Help/advice with 555 timer circuit

Discussion in 'The Projects Forum' started by Addo, Jun 23, 2008.

  1. Addo

    Thread Starter Member

    Jul 22, 2006
    10
    0
    Hi all,

    First up, my apologies for another 555 thread as I can't find a similar thread to tag onto...

    I'm attempting to make up a 555 circuit that will trigger a key press on a keyboard with the help of a solid state relay. I've attached a schematic of the actual 555 circuit below but without a few modifications that I'll mention later.

    Essentially, I'm taking a keyboard PCB and attaching the corresponding contacts for the space bar to a solid state relay. I'm planning on having 2 relays in series - one will trigger and simulate the space bar being pressed, one relay will light up an LED and the other will simply just close an external circuit for external expansion ( one of these relays are a dual SPST relay hence 2 relays!)

    So far, after about 2 days trawling through both Google here for inspiration I've come up with the circuit below but with a few modifications. For R1 I've decided to use a variable resistor (finding a 19.96KR resistor I discovered was impossible!!) which will be set and then left alone, and R2 I'm hoping to use a 432KR resistor and a 1MR Potentiometer in series so I can vary the time delay (currently from approx 3s upto approx 10s - this delay is not critical!!)

    I've lost track of what I've read where but I did read something about having a capacitor as a supply bypass due to spikes from the 555 when it changes state. I read from the datasheet of the LMC555CN, that I'm hoping to use, that as it's a CMOS chip, these spikes are reduced - but the datasheet doesn't go into any further detail. As the power is being tapped off the USB port in parallel to the keyboard am I guessing correctly that it would be a good idea to include this bypass and, if so, what capacitor should I use? Also, which type of capacitors should I be using for my project - tantalums, ceramic or electrolytic as I am a complete novice!

    From the LMC555CN datasheet I've noticed that the voltage output when it's in it's 'off' state is around 0.3V to 0.6V whereas the SSR's stated LED minimum forward voltage is 1.15V so am I correct is saying that when the 555 output goes low the SSR will in fact turn off? Or will there be something I need to add such as a resistor to ensure the SSR does turn off?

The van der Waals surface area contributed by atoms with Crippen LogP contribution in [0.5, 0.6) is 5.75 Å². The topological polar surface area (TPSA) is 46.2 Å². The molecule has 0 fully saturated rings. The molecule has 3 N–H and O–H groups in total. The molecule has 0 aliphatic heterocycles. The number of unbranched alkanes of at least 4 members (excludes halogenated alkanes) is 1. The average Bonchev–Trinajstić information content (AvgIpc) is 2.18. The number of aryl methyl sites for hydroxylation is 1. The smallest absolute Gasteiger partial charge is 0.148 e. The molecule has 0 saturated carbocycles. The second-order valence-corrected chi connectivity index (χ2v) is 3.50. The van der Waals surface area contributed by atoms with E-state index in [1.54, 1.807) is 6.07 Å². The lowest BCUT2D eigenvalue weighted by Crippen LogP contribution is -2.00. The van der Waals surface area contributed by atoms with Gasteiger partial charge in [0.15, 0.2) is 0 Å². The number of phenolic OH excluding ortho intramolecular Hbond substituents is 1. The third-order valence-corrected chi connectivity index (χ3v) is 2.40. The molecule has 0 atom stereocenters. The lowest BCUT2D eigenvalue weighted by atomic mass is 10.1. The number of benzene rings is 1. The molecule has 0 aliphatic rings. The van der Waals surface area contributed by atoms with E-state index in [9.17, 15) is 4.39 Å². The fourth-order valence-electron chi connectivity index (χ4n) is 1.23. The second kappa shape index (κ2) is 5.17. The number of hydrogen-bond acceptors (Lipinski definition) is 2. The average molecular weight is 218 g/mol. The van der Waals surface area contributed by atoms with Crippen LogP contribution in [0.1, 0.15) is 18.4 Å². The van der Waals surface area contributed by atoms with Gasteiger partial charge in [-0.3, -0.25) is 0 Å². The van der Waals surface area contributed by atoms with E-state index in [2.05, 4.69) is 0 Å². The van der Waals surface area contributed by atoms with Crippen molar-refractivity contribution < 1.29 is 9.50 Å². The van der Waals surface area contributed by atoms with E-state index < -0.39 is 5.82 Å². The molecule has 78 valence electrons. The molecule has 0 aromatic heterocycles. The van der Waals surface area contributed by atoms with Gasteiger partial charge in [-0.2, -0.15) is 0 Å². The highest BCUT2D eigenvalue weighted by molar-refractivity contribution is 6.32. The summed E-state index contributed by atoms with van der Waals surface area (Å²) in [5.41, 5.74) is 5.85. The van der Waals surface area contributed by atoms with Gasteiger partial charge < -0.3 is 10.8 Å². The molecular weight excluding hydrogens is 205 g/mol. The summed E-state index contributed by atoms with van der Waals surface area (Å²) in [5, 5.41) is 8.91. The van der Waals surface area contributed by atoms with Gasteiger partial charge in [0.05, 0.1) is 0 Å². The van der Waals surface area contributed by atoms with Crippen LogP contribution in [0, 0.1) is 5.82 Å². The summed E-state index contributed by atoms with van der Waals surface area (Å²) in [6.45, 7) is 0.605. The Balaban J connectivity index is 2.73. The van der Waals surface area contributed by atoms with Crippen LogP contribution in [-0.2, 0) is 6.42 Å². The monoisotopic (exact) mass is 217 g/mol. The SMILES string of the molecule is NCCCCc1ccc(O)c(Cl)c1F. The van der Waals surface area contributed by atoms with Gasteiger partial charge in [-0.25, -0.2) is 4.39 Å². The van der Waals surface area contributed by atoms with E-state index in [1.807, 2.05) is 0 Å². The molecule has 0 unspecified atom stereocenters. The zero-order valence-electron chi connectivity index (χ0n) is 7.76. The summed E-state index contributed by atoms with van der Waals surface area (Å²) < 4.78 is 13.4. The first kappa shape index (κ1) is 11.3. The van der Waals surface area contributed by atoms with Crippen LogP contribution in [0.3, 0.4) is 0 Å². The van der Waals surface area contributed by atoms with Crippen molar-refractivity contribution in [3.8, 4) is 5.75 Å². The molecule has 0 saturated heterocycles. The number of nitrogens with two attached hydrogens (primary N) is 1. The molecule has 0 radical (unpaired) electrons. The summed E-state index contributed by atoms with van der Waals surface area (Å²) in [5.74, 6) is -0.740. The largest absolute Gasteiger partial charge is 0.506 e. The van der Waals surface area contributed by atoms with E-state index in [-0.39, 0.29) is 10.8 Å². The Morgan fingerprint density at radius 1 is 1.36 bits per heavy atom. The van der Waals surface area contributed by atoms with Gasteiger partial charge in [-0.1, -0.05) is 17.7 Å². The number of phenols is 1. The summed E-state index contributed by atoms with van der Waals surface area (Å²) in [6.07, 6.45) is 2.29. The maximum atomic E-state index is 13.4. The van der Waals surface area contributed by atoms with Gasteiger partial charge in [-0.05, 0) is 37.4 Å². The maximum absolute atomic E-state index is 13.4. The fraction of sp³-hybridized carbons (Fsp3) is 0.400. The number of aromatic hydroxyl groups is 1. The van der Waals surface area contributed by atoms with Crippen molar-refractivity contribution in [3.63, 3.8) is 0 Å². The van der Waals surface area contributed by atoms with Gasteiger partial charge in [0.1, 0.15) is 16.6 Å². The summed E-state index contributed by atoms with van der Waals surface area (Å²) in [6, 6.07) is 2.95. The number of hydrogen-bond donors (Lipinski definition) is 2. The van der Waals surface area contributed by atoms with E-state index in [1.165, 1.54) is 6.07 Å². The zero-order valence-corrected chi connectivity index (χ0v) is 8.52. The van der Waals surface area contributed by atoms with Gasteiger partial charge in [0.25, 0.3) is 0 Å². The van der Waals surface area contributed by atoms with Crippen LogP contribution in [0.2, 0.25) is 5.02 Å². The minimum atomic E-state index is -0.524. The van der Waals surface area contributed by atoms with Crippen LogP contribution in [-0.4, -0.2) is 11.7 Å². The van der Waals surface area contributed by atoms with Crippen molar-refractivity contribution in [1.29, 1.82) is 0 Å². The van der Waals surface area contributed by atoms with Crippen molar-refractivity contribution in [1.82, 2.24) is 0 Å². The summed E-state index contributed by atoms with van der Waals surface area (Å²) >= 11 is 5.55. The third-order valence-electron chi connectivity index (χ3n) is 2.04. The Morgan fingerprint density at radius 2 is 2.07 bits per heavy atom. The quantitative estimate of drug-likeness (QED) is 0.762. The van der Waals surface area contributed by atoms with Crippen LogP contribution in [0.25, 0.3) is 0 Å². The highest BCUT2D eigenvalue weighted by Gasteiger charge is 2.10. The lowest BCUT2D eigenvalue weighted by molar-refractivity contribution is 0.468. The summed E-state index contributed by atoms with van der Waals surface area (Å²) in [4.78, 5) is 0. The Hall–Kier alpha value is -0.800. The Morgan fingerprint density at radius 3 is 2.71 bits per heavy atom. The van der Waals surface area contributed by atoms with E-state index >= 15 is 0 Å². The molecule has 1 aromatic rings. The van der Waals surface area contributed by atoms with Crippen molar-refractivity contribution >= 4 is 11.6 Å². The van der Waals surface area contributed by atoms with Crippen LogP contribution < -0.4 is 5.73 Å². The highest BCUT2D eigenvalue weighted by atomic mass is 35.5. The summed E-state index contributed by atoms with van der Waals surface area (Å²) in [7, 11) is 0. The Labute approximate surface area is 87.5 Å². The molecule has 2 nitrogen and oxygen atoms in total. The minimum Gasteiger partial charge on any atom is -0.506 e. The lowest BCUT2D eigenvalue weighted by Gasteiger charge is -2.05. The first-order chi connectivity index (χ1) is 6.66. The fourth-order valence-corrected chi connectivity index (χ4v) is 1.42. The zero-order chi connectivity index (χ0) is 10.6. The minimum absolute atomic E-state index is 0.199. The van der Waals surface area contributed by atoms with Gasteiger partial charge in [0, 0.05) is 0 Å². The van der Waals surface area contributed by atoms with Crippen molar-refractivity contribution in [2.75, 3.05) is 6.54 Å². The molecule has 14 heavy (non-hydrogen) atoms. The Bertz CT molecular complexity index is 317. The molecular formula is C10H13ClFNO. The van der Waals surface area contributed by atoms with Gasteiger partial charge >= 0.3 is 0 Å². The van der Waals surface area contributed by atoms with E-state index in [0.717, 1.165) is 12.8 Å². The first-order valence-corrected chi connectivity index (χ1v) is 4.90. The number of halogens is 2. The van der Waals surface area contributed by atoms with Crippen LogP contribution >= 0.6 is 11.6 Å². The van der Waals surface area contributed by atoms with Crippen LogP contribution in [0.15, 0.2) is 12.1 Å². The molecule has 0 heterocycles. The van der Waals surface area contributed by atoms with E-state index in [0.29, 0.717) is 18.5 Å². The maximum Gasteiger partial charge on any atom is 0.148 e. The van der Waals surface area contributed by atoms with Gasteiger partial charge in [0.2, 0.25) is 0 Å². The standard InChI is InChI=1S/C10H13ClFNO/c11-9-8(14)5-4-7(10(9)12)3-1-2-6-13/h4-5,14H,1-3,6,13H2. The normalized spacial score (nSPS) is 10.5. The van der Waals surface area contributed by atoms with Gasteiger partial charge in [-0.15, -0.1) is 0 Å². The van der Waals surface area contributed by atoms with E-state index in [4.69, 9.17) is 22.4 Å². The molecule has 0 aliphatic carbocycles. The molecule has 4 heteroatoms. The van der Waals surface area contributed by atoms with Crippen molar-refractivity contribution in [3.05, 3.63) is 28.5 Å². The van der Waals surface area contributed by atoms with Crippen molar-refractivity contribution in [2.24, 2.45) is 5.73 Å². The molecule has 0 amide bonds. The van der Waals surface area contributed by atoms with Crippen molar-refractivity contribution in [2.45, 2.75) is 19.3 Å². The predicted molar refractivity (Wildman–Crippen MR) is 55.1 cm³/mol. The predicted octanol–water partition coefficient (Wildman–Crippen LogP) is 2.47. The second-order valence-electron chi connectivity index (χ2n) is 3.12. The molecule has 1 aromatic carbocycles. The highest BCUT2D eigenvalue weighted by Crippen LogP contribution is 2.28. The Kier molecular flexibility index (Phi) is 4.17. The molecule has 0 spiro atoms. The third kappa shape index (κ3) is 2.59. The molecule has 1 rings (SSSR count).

I'm hoping I've included enough info here but if I've omitted anything let me know!!! Also, if there is an easier way to accomplish the same task please let me know I'm all ears!!!:)

    Many thanks!!!
     
  2. Wendy

    Moderator

    Mar 24, 2008
    20,766
    2,536
    You gave a lot of info, but I have to admit I'm still confused, so break it down. How long to you want this timer to work (in seconds), and what are you using to trigger it (a push button)?
     
  3. Addo

    Thread Starter Member

    Jul 22, 2006
    10
    0
    Hi Bill, thanks for the extremely quick reply!!

    After re-reading my post it looks like I completely forgot to mention how I'm going to use the timer!!

    I'm trying to get the 555 output to go low for 3 to 10 seconds (which I'm hoping can be tweaked by the potentiometer) and then I'm aiming for a 200mS duration for when the 555 output goes high (I pulled this figure out of thin air as I've really no idea how long to make the simulated key press - it just seemed to fit!)

    As for triggering the timer I was planning on using a simple on/off rocker switch in line with the Vcc pin so that the circuit is either on or it's off. Once the circuit is powered it will then be left alone maybe for a couple of hours without any further intervention.

    The idea behind this circuit is to automatically cue slides for presentations. Usually you would just set the slides to automatically advance and set them to loop. However, this company I'm working for have just gone over to Macs and currently the slideshow software they use, Keynote, has a strange bug/glitch when slideshows are set to auto advance - yet on manual advance they are fine and glitch free. So in a nutshell, my plan is to make this timer press the space bar at predetermined intervals


    Hopefully I haven't made things more confusing than they were before!! There's times when I just can't quite explain things simply and something tells me this could be one of those times so apologies if that's the case!!


    Many thanks again!! :)
     
  4. Audioguru

    New Member

    Dec 20, 2007
    9,411
    896
    The Cmos 555 has a very low output high current especially when its supply voltage is only 5V. Its output high voltage is spec'd with an output current of only 2mA which might not be enough to turn on your solid state relay. An ordinary 555 has an output high voltage spec'd with an output current of 100mA when its supply voltage is only 5V.

    Use a 0.1uF ceramic capacitor as a supply bypass as is shown in most circuits in the datasheet. The supply current spike from a Cmos 555 operating at your low supply voltage is tiny compared to the up to 400mA supply current spike caused by an ordinary 555.
     
  5. Addo

    Thread Starter Member

    Jul 22, 2006
    10
    0
    Thanks Audioguru! I have to admit I did have a moment of horror when you mentioned the 2mA output current - I just checked the datasheet of the SSR and found that the stated maximum forward current is 2mA I had originally thought it was 3mA hence my brief moment of panic!!!

    After sifting through the datasheet of the 555 a few times I can't find any mention of the maximum output current so from here onwards it's 2mA! :)

    Thanks again for taking your time to reply! :)
     
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